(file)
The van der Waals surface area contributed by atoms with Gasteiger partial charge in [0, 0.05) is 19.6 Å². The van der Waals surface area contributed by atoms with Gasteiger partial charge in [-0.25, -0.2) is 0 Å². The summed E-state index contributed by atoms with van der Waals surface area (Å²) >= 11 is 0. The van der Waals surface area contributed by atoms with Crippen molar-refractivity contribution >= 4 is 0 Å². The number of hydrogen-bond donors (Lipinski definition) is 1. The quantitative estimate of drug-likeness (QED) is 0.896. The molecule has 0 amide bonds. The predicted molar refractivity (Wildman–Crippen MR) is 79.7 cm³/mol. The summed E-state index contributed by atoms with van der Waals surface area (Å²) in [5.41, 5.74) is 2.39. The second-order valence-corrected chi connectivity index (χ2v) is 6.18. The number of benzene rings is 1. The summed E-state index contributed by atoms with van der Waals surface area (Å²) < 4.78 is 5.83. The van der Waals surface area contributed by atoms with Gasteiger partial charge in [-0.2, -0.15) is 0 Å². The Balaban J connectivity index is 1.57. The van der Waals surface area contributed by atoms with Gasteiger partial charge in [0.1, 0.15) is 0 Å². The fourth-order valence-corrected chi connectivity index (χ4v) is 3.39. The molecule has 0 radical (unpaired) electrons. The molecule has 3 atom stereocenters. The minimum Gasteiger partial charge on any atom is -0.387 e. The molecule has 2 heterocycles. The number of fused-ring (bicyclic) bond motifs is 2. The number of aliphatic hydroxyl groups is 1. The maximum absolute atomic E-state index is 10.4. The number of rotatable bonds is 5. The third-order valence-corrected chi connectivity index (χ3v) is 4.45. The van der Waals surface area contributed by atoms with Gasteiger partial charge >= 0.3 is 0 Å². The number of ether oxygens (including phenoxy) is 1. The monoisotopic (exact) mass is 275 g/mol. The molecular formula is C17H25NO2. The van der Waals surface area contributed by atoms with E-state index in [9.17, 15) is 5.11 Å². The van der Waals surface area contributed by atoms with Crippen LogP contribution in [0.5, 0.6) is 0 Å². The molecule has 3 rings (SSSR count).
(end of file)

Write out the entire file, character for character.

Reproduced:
The van der Waals surface area contributed by atoms with Gasteiger partial charge in [0, 0.05) is 19.6 Å². The van der Waals surface area contributed by atoms with Gasteiger partial charge in [-0.25, -0.2) is 0 Å². The summed E-state index contributed by atoms with van der Waals surface area (Å²) >= 11 is 0. The van der Waals surface area contributed by atoms with Crippen molar-refractivity contribution >= 4 is 0 Å². The number of hydrogen-bond donors (Lipinski definition) is 1. The quantitative estimate of drug-likeness (QED) is 0.896. The molecule has 0 amide bonds. The predicted molar refractivity (Wildman–Crippen MR) is 79.7 cm³/mol. The summed E-state index contributed by atoms with van der Waals surface area (Å²) in [5.41, 5.74) is 2.39. The second-order valence-corrected chi connectivity index (χ2v) is 6.18. The number of benzene rings is 1. The summed E-state index contributed by atoms with van der Waals surface area (Å²) < 4.78 is 5.83. The van der Waals surface area contributed by atoms with Gasteiger partial charge in [-0.2, -0.15) is 0 Å². The Balaban J connectivity index is 1.57. The van der Waals surface area contributed by atoms with Gasteiger partial charge in [0.1, 0.15) is 0 Å². The fourth-order valence-corrected chi connectivity index (χ4v) is 3.39. The molecule has 0 radical (unpaired) electrons. The molecule has 3 atom stereocenters. The minimum Gasteiger partial charge on any atom is -0.387 e. The molecule has 2 heterocycles. The number of fused-ring (bicyclic) bond motifs is 2. The number of aliphatic hydroxyl groups is 1. The maximum absolute atomic E-state index is 10.4. The number of rotatable bonds is 5. The third-order valence-corrected chi connectivity index (χ3v) is 4.45. The van der Waals surface area contributed by atoms with Gasteiger partial charge >= 0.3 is 0 Å². The number of ether oxygens (including phenoxy) is 1. The monoisotopic (exact) mass is 275 g/mol. The molecular formula is C17H25NO2. The van der Waals surface area contributed by atoms with E-state index in [9.17, 15) is 5.11 Å². The van der Waals surface area contributed by atoms with Crippen LogP contribution in [0.5, 0.6) is 0 Å². The molecule has 3 rings (SSSR count).